Manufacturers define the performance -- the grippiness -- of their brakepads by measuring the Mu, a function of the material coefficient of friction over temperature. Pads are said to have rising, linear or digressive rates, based on the Mu. A digressive rate pad means you have to push harder to maintain the friction of the brakepad on the rotor. A rising rate means you have to push less as the braking effect increases. A linear rate means you maintain the same pressure. The friction increases with temperature in a rising rate pad. Linear Mu means the friction value is maintained as the temperature increases. Many performance pads show rising friction values as the temperature goes up, then drop off as the temperature reaches a point where the pad outgasses, and powders, reducing the friction with the breakdown film. A very high Mu pad can spike so quickly that the wheels lock, which means the brakes then aren't working at all, as we've said.
Cheap pads tend to be digressive, which is counter to the way most people brake. They tend to let up as the braking takes effect. SBS pads are linear and sustain well. The carbon ceramic ProTrack pads from SBS have an initial linear rate and then a rising rate to counteract lessening pressure as the driver eases off in the latter portion of the braking. The new ceramic Polymatrix Q pad, designed for medium temperature have a rising rate, then drop off when the material gets hot enough to outgas.
As we said before, when pads outgas and start to dust they create a film of lubrication between the pad and the rotor that decreases its ability to stop. In addition, outgassing causes the characteristic juddering as the pads release and grab, release and grab, as the outgassing forces the pads apart. SBS puts its pads through a patented Dynamic Energy Surface Treatment (DEST) that promotes the outgassing in the final step of production (rather than on the car).
Putting gas slots in the brake rotors or cross-drilling is intended to address the problem of outgassing, as well as reducing the weight, but as I?m fond of saying, the coefficient of friction of air sucks. The tradeoff is that slotting or drilling the rotor increases the chance of uneven thermal stress. Where there are slots or holes, there is no material to grip, plus as the rotor wears those slot edges get sharper and you wind up with a cheese grater working on your brakepads.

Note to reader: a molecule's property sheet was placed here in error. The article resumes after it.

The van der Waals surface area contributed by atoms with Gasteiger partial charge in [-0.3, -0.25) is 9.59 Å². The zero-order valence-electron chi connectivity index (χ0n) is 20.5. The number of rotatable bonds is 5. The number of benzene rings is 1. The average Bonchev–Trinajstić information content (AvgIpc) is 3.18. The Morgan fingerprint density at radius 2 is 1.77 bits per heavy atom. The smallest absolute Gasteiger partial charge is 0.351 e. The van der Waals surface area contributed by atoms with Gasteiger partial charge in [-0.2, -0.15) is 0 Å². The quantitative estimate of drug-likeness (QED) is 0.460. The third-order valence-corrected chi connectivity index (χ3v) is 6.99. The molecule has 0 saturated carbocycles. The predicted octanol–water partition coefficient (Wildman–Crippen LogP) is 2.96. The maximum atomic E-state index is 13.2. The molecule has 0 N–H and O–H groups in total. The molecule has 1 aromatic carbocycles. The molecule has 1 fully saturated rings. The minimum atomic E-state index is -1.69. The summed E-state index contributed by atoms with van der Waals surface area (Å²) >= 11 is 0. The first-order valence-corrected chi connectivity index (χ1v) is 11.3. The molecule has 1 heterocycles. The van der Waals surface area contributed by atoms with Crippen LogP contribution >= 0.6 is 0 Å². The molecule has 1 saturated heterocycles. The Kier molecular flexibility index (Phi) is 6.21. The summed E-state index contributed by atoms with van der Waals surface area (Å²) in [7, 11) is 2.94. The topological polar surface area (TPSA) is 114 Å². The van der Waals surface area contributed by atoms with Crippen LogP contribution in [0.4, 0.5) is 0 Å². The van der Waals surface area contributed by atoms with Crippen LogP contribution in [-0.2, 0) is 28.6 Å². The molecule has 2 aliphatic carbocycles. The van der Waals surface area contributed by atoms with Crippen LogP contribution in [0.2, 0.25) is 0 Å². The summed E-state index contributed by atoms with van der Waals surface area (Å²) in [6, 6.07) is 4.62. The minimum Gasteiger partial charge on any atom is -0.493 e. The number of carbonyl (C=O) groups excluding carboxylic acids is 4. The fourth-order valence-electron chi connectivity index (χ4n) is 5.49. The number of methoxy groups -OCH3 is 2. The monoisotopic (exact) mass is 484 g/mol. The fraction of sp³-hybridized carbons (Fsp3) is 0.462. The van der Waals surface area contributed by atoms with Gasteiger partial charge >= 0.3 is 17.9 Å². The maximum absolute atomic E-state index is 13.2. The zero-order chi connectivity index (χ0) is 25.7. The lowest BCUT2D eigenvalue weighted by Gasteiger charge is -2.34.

Many of the problems resulting from heat, uneven wear and outgassing go away with transfer film pads because you?re not running on the iron of the rotor but on a layer of carbon. The transfer film has the mechanical effect of smoother engagement, less chatter, and less grabbiness because the pad and rotor are working on homogenous compatible surfaces.
The advantages of transfer film pads
At high temperature (over 800-900 degrees F) we believe the transfer film approach that Scandinavian Brake Systems (SBS), Wilwood and Performance Friction take in their track event and racing pads is a better solution. Our preference for transfer film pads comes from the benefits that accrue when the brake rotor is meeting the pad with a more continuous surface of the same material. Because of the compatibility in the interface of the two homogenous surfaces, there is a smoother engagement and release. That is, the mechanical effect of the film is to reduce chatter, reduce the tendencies to judder caused by the imbalances produced by long-term chatter, and less grab. There may even be some chemical bonding because of the homogeneity of the materials.
Once it's bedded the transfer film provides a consistently smooth layer at the interface of the pad surface and the rotor. But unless you heat your brakes to that extent with hard braking from the kinds of speeds you can generally only achieve on the track, the film does not transfer, and other advantages to materials like ceramics come into play.
Some of the street advantages to ceramics -- such Wilwood's Polymatrix Q pad and the ProTouring pads SBS is in the process of introducing -- include even heat transfer across the face of the pad and a cleaner surface on the rotor. Disc brakes are exposed to the elements and collect crud, which is not abraded without occasional heavy braking (something to keep in mind, and practice.) Ceramic pads leave less build-up.
It all comes down to choosing the brake system that best matches what you're trying to do with the car. If you're enhancing street performance, you need a system that optimizes the cold brake scenario and mitigates the problems that result from never being able to heat up the rotors. Being able to lock up the brakes doesn't mean you're getting ultimate brake performance; in fact it means you're generating even less working friction and heat.
If you're working at the other end of the spectrum, you want a braking system that gives you the control and release feel you want even as the temperatures increase, while helping you manage unwanted heat and the problems of outgassing and breakdown. Understanding a little about the mechanics of the pad and rotor interface will help you get the performance you want.
In future LEMD University topics, we'll talk about bedding performance brake systems and other elements of design. If you have questions, we welcome your emails at firstname.lastname@example.org